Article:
Growing Engagement in Your Discipleship Pathway is the Single Most Important Step You Can Take to Grow Giving

At Horizons, we like to say that generosity is a bi-product of discipleship/spiritual formation.  As a church, we have most closely focused on worship attendance as the primary measure of success. This single measurement no longer serves us well. Growing Engagement in the Discipleship Pathway is far more effective. In its most common form, the discipleship pathway is a measure expressed as active participation in Worship, Community/Spiritual Formation (small groups or Sunday school), Serving, and Giving.

One large church client found that among their most active households, those who attended 1-2 times per month gave about 1% of their income to the church, and those who attended worship more than 2 times per month gave about 2%. But those who were active in a small group and/or actively serving gave about 3.5% of their income to the church.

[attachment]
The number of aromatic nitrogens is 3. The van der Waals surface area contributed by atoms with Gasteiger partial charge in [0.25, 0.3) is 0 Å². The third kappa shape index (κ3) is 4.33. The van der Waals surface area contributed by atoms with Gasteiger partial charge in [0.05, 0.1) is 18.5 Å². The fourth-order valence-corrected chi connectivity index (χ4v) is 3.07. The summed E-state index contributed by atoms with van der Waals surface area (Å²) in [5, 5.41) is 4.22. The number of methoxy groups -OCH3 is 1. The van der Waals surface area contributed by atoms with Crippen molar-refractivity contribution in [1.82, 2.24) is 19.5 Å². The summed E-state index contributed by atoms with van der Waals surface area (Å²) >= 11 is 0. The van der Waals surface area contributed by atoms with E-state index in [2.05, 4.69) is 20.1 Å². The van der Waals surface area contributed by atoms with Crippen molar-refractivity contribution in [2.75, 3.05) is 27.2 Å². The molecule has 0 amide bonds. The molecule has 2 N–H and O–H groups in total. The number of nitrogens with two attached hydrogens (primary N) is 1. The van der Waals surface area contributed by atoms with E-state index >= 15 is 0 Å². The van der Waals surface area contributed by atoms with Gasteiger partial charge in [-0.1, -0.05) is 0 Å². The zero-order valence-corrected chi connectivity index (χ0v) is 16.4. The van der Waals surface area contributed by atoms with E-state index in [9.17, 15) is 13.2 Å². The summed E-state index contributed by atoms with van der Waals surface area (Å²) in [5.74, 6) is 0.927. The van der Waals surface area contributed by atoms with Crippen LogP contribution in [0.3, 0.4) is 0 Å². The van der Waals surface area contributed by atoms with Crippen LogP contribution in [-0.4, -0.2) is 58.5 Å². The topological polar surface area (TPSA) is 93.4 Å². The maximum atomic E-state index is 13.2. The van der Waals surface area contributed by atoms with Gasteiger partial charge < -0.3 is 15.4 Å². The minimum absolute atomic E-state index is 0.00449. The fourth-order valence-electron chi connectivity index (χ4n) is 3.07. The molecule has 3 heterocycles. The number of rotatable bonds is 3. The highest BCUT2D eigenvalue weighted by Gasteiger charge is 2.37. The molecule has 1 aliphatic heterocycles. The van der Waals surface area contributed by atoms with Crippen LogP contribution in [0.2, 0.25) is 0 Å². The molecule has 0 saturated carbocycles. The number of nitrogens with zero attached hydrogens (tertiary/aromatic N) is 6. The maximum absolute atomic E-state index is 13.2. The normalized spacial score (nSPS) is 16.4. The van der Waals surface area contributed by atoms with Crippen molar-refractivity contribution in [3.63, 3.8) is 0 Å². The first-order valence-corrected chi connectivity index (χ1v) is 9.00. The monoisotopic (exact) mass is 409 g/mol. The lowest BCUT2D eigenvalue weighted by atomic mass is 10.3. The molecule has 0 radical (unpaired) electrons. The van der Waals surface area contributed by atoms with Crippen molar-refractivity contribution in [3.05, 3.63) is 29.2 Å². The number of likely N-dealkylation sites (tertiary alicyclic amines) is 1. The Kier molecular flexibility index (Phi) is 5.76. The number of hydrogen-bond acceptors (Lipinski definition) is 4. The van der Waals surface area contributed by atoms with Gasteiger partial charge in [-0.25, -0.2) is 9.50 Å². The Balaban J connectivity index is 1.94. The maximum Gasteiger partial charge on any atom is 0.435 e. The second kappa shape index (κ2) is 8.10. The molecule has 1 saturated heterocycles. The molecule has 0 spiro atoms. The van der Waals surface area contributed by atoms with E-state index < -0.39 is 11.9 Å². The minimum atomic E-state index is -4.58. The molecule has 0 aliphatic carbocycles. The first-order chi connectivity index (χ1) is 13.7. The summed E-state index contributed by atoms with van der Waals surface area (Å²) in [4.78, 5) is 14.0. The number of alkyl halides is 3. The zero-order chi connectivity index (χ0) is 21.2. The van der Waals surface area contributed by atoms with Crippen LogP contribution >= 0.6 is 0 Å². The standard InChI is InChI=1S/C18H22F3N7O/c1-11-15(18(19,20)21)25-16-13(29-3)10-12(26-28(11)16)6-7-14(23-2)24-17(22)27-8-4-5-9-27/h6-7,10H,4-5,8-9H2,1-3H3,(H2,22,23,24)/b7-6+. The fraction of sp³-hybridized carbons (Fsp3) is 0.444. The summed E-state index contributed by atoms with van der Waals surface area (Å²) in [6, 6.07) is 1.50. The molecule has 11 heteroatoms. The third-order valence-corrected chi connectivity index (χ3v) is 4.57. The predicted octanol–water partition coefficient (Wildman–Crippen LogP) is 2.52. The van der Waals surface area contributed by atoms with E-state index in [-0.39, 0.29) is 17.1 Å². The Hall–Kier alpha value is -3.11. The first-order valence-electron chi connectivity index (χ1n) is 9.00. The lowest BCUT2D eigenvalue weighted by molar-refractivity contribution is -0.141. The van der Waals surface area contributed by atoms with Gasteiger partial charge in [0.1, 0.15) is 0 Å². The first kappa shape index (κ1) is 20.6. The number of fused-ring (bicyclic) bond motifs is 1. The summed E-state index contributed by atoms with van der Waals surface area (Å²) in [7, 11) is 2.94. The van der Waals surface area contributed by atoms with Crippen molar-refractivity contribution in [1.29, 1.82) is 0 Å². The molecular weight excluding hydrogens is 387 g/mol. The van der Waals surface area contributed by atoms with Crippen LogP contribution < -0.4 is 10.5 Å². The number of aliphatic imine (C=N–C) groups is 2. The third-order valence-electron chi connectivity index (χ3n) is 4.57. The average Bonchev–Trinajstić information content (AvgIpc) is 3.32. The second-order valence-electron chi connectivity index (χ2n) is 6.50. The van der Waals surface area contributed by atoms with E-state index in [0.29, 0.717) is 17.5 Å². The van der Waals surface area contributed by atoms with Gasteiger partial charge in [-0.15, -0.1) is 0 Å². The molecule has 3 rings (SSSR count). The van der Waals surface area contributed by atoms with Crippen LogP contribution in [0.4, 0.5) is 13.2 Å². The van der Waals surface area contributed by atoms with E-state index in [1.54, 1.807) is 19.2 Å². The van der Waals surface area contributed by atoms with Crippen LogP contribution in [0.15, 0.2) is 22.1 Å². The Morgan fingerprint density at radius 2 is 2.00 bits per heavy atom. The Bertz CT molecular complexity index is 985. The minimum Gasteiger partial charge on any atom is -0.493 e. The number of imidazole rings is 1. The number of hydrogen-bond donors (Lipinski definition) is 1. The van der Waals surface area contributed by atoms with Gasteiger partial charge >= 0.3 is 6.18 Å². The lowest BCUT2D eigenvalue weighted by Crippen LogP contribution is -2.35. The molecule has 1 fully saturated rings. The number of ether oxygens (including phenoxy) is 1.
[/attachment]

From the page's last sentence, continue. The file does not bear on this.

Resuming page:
The bottom line: if you want more ministry funding, grow your small group and serving participation. 

Why Focusing on Generosity is Important

Focusing on generosity is significant because it goes to the heart of who we are as humans. In an increasingly individualistic society, the idea of generosity is a powerful reminder that we're all connected. The thing about fundraising is that it's a lot like sports. You can have all the best coaches, athletes, and training, but it doesn't mean anything if you don't do the work. 

You can have all those things and still lose. Having the right equipment and the best practices in place doesn't mean you'll come out on top every time. Still, by creating a culture of generosity within your church, you create an environment of a community. And win or lose, your community is doing things together.